While this week's Canadian Western Agribition in Regina drew in crowds to watch traditional rodeo events like calf roping, it also drew protests from animal rights activists.
Regina Pig Save director Joe Kratz said the calf-roping event, otherwise known as the "tie-down event," has no place in a civilized society.
"The calf comes out of the chute at a fast pace. When that rope comes around his neck, the cowboy, on his horse, stops and that calf is pulled back violently," Kratz told CBC Radio.
"You can always tell when [the calf] has a major injury because the cowboy won't rope him, he just walks away. This happens all the time."
Kratz said seeing calf roping makes him feel "beyond sad," because he feels it's unnecessary.
Doing the same thing to a dog would likely result in animal cruelty charges, he said, but people haven't yet made the connection between farm animals and animals that are considered pets.
When asked how he would respond to a common defence of the practice — the argument that the animals are loved and cared for — Kratz said the sole concern of those who own the animals is money.
He said he understands that activities like calf roping are tradition in Saskatchewan, but that doesn't change his belief that what's happening is wrong.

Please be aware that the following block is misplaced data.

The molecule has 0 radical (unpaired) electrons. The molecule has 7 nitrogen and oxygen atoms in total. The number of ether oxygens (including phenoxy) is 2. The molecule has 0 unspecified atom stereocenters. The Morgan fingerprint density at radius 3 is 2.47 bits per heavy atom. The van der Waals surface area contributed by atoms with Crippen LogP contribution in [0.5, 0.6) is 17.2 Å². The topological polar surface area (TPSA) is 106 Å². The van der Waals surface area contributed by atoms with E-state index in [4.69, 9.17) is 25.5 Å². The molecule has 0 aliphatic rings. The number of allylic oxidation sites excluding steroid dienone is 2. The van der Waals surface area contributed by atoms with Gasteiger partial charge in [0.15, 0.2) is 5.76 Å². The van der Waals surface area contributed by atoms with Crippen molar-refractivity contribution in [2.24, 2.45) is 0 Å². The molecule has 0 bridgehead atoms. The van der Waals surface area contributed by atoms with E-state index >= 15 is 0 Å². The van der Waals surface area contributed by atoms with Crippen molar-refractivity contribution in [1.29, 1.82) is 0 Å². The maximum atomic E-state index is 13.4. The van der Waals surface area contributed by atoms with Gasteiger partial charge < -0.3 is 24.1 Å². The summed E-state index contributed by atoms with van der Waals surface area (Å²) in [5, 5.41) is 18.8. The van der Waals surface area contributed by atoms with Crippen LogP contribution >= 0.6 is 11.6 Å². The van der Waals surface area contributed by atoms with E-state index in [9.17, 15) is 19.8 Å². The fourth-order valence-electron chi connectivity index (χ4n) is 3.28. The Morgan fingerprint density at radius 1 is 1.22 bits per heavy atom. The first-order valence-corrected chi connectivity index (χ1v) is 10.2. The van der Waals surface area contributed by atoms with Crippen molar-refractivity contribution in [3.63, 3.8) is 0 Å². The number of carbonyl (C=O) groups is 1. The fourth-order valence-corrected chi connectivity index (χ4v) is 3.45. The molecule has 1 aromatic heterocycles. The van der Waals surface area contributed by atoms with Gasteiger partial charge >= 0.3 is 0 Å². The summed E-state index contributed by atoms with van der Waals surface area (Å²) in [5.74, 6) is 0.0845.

"Because something's a tradition doesn't make it right," Kratz said.
"Just because something is legal doesn't necessarily make it right. People have to understand that we're evolving as a society and people are standing up and saying this is not right anymore."
While he said he hasn't had much success in engaging in productive discussions with people about calf roping, he noted the activists have garnered numerous honks from cars passing by their location at the corner of 10th Avenue and Elphinstone Street.
Rules and regulations are in place: CEO
Agribition CEO Chris Lane said the rodeo has been a part of Agribition for a long time, highlights western culture. The rodeo also represents the highest level of the sport, he said.
Animals used in both the rodeo and calf-roping events are raised specifically to take part in those kinds of events, Lane said, and there's zero tolerance for anything deemed excessive in terms of the treatment of the animals.
Contestants can be punished via fines or disqualification for violating the rules around animal treatment, Lane said.
Specifically, he said there are rules around jerking the animals too hard during roping events. Regulations are also in place around how long the animals can be tied up.
"There's more than one way that these calves get looked after and protected, based on what information around best care is, and rodeo practices," Lane said.
Lane said safety measures are in place to protect the participants of the rodeo — animals and people alike.
"[That includes] everything from following … the rules around the Rodeo Association, and our own ground rules around how we treat our own animals — what's accepted, what's not," Lane said.
He said all animals are examined by trained staff and veterinarians prior to the events.
When an animal is injured during the rodeo at Agribition, Lane said a response procedure is followed. Trained staff and equipment are "ready to go" in case on an injury to an animal or a person.
Lane said there have been no significant injuries to animals this year.
Agribition, which began last Monday, wraps up on Saturday.